Updated: Jun 30, 2021
The big yellow house itself
Last week I went on a writing residency to Varuna, in the Blue Mountains. That sentence feels like a miracle.
This is the first residency I’ve ever done, unless you count my annual winter DIY writing retreats to a modest Air BnB in Warburton; just me and a box of food, whisky and writing supplies. This year will also be the year my debut novel is published and those two facts are definitely linked. I never applied for residencies before 2019, as if in my own head it wasn’t justified until I had the validation of a publisher and a book that would be out in the world. As if I thought that other people were more deserving than me - that residencies and grants went to people who were more in need or writing more ‘urgent’ things. It was an almost unconscious and extremely powerful assumption, and a psychologist would probably find all sorts of things in there.
It also feels like a miracle because I was awarded the residency just over a year ago, at the beginning of Covid, and I’ve been trying to dodge slamming state borders ever since. This was the third time the dates had been re-arranged; the last attempt was in January, when borders between Victoria and NSW closed just a few days before I was due to fly. It wasn’t until I was on the plane, mask on and selfie took that I actually, finally believed I was going to this hallowed place.
I had heard about Varuna a few years before - it’s a stalwart of the Australian writing scene and I think the only national writing house in Australia. It’s always spoken of with reverence and love; a big yellow house set in beautiful gardens on the edge of a cute, vibrant mountain town, edging onto the magnificent Blue Mountains themselves. These ancient landscapes are breathtaking - a short 15 minute walk up the road from the house reveals incredible views, dropping away in a blur of blue and green until the horizon. It’s the former home of writer Eleanor Dark and her family, before being generously donated to Australian writers by Mick Dark in 1989, and is today deeply embedded in the Australian literary community, including running the Blue Mountains Writer's Festival.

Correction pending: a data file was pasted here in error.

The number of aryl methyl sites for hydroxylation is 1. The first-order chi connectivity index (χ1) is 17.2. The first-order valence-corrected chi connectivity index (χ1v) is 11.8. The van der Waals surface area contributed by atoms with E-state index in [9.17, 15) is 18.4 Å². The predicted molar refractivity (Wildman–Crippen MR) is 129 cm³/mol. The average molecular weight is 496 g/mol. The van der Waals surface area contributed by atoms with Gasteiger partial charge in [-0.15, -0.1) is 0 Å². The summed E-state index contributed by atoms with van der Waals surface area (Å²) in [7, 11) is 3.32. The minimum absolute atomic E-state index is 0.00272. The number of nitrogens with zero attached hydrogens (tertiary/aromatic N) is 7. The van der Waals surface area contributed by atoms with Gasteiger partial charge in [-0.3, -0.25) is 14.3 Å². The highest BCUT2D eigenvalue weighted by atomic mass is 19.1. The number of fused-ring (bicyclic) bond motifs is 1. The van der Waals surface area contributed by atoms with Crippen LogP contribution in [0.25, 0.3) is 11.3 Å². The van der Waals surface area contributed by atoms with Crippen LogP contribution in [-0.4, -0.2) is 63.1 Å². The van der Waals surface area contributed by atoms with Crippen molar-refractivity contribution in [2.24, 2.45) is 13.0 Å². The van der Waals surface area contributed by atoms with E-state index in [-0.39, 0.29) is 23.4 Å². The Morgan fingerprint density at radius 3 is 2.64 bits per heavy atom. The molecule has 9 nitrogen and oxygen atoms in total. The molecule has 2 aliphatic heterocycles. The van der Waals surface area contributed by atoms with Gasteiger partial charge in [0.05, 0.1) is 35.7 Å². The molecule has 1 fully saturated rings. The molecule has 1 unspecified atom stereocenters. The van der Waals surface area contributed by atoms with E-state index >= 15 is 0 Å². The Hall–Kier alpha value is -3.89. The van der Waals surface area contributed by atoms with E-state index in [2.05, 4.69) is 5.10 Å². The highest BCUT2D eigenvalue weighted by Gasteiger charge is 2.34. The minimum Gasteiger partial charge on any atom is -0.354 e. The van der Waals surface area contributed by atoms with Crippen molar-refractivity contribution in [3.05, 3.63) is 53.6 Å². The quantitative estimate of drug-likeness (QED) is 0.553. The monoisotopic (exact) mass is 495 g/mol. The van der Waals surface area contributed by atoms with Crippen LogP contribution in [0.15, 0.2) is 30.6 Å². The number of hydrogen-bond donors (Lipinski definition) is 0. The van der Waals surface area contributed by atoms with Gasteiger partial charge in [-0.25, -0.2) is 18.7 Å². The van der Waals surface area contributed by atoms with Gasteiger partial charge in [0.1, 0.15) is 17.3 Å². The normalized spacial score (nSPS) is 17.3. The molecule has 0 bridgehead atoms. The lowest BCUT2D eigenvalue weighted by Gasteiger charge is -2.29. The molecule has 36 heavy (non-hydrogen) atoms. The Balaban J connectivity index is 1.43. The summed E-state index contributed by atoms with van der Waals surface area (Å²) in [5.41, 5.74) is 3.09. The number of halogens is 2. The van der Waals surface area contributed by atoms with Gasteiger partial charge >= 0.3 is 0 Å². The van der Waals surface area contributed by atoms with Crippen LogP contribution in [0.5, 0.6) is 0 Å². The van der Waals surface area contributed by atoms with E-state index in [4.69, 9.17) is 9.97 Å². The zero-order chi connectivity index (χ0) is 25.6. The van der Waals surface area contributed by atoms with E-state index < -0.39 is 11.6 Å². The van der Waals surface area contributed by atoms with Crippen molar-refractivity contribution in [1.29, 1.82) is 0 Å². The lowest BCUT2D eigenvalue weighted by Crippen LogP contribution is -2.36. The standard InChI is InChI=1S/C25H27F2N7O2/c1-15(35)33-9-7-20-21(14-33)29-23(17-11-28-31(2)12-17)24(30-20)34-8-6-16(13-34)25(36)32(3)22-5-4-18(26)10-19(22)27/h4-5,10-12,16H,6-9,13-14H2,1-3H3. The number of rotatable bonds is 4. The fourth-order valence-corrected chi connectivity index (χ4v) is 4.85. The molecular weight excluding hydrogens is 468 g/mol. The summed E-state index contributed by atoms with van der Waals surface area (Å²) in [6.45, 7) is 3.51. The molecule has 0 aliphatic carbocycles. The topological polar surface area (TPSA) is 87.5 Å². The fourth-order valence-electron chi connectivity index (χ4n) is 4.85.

The lookout 15 minutes from the house
Varuna is all about writing excellence and innovation and it actively champions inclusivity and diversity. It houses six writers at any one time, who each work on their own projects during the day, with enforced quiet times from 9am-6pm (no mobile phones or reading out loud permitted). Food is plentiful in the downstairs kitchen, with writers helping themselves to breakfast, lunch and many snacks, including The Magic Pudding-esque biscuit jars. The glorious octogenarian Sheila serves a delicious cooked meal every evening. I would put money on Sheila being the most glamorous member of that house at any time, elegantly preparing mouthwatering meals with silver chignon, full make up and huge earrings.
To say I’d had high expectations of Varuna is like saying a person in lockdown wouldn’t mind a dinner out with friends, followed by a spot of live music and dancing. It almost shimmered in my mind, this hallowed ideal that brought together writing space, absence of domestic chores, natural beauty and nightly dinners (that I didn’t have to cook) with like-minded writerly souls. Combine this fantasy with constant thwarted attempts to get there and Varuna had become an impossible dream by the time I boarded the plane. My rational mind knew it was very unlikely it would meet my bloated expectations.